Fisher makes easy transition to libero

By Paige Fieldsted, Staff Writer

A lot of talented athletes begin training when they can barely walk8212;some figure skaters start skating at age 3 and Tiger Woods swung his first golf club at 2. For U volleyball libero, Keisha Fisher, it began even earlier.

Fisher was introduced to volleyball by her mom, who has been coaching volleyball for more than 20 years, and could often be found crawling around the outside of the court during her mom’s practices.

“When I could walk, they would be doing hitting lines on one net and I would be over on another net doing my own little blocking drills,” Fisher said. “I couldn’t even touch the bottom of the net.”

Fisher’s early start in volleyball has helped her excel throughout her career. She was named the 2006 Gatorade Idaho Girls Volleyball Player of the Year and holds school career records for aces, digs, kills and assists.

Fisher also began playing basketball and softball at a young age.

“Keisha is what I call a ball athlete, she can pick up any type of ball and she’s going to be good at it,” said head coach Beth Launiere. “She is just an all-around athlete.”

While Fisher can now get above the net, blocking drills aren’t part of her daily practice routine anymore. At 5 feet 7 inches, she is one of the shortest players on the team and spends most of her practice digging the hits of her fellow teammates.

After spending her high school and club days playing as outside hitter and setter, Fisher was recruited to play libero for the Utes.

“She is too small to play anywhere else. She can really hit the ball but it’s not high enough,” Launiere said. “She has a great balance and a great feel for the ball and is incredibly athletic, which makes her a great libero.”

Despite being recruited to play the back row, Fisher filled the setter position last year after former setter Sydney Anderson’s unexpected departure.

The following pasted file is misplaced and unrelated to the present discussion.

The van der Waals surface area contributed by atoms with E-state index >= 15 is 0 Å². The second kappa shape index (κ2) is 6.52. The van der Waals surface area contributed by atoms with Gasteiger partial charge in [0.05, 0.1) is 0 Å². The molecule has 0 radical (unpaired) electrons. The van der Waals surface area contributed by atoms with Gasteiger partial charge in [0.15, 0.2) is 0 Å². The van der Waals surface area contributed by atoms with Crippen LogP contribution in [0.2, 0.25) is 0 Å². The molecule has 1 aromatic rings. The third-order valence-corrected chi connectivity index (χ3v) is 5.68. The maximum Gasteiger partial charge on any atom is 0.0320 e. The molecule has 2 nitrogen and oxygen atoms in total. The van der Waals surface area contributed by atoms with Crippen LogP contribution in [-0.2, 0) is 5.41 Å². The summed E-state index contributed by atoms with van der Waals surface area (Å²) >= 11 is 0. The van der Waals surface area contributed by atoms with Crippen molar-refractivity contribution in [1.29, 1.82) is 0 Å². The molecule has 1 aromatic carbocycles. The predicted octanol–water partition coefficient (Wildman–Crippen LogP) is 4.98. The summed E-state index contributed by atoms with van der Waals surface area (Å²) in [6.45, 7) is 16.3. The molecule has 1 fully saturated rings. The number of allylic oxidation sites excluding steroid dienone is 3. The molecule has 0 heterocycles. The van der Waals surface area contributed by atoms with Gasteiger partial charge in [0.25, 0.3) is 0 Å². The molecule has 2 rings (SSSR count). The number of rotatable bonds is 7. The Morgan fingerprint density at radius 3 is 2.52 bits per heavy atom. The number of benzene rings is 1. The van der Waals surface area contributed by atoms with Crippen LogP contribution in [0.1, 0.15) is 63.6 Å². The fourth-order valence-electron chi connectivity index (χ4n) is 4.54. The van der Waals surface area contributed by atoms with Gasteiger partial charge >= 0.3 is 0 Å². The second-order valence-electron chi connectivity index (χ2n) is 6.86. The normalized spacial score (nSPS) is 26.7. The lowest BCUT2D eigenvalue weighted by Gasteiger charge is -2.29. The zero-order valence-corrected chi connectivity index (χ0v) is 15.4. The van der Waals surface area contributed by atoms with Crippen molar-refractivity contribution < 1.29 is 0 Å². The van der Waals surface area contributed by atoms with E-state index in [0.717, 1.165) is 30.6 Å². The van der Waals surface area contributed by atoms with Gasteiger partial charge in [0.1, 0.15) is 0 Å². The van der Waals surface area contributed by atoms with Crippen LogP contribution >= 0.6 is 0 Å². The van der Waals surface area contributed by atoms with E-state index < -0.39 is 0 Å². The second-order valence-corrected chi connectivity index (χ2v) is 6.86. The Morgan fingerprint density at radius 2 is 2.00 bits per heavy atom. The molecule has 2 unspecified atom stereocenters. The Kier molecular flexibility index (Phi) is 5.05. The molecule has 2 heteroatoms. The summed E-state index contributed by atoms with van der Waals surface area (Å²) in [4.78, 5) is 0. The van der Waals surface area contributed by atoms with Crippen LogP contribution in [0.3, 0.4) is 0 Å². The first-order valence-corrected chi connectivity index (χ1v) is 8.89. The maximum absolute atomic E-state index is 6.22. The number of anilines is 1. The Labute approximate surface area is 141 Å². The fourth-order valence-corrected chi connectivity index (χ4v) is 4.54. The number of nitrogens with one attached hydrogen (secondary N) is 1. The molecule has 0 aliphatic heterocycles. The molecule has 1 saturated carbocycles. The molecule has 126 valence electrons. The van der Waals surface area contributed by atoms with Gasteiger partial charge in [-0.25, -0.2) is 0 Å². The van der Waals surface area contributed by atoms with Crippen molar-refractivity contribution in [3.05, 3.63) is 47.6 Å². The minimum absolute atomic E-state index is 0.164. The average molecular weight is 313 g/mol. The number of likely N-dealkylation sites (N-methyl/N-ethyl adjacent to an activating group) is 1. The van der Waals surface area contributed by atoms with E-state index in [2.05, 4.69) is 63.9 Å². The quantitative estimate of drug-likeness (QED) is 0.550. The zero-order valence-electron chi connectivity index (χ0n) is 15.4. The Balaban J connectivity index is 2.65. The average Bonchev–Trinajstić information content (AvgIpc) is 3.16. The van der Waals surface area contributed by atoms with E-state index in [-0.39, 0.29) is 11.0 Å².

Even though Fisher played setter last year, Launiere had no intention of keeping her in the position. Fisher moved to libero after former libero and all-time dig leader Connie Dangerfield graduated last year. Fisher has been at the libero position ever since.

“That’s what we recruited her for,” Launiere said. “She stepped in and played setter last year because we needed her to, but we were always going to move her to libero.”

Although Fisher knew she would be playing on the back row this year, the transition wasn’t easy, as she spent the first part of the season adjusting from leading the offense to her new role as defensive leader.

“It is really different because I still want to step in and set like I used to,” Fisher said. “It has been challenging because I’ve never played libero before.”

Although it’s not the most glamorous position on the team, Fisher has adapted to her new role and serves as anchor for the defense and is leading the team in digs per set.

“She is determined not to let a ball drop,” said middle blocker Emillie Toone. “She reminds us before every game that she’s going to do whatever it takes to get every ball and we should all do the same.”

It shouldn’t be hard to spot Fisher during a game, as she is the player wearing a different color jersey. The uniform difference denotes her status as libero and lets Fisher come in and out of the back row for unlimited substitutions.

While Fisher adjusted to her new position fairly quickly, it took a little longer to build the confidence needed to succeed as a defensive specialist.

Fisher’s breakout match was against Colorado State back in September, in which she dug a season-high 33 balls.

“That game gave her so much confidence and she has really elevated her play since then,” Launiere said. “After that, she really embraced her role and has gotten so much better because of it. It is not the most fashionable position to play, but she understands her job is to get the ball up so we can get kills.”

Even though Fisher gave up her position as leader of the offense and the one that calls the shots, teammates said she is still very much a leader on and off the court.

“She is a leader regardless of where she is playing,” said setter Stephanie Shardlow. “She has this attitude and real desire to pursue everything and it makes her a leader of the back row.”

After playing libero for almost an entire season now, Fisher said she has enjoyed the challenge and loves everything about her new position.

“Digging a really hard hit is awesome, but getting a perfect pass is cool too,” she said. “I love the challenge of playing libero and really everything about it.”

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Thien Sok

Keisha Fisher said her transition from setter last year to libero this year was a little bit of a rough transition. Fisher has been a key part of this seasons defensive success.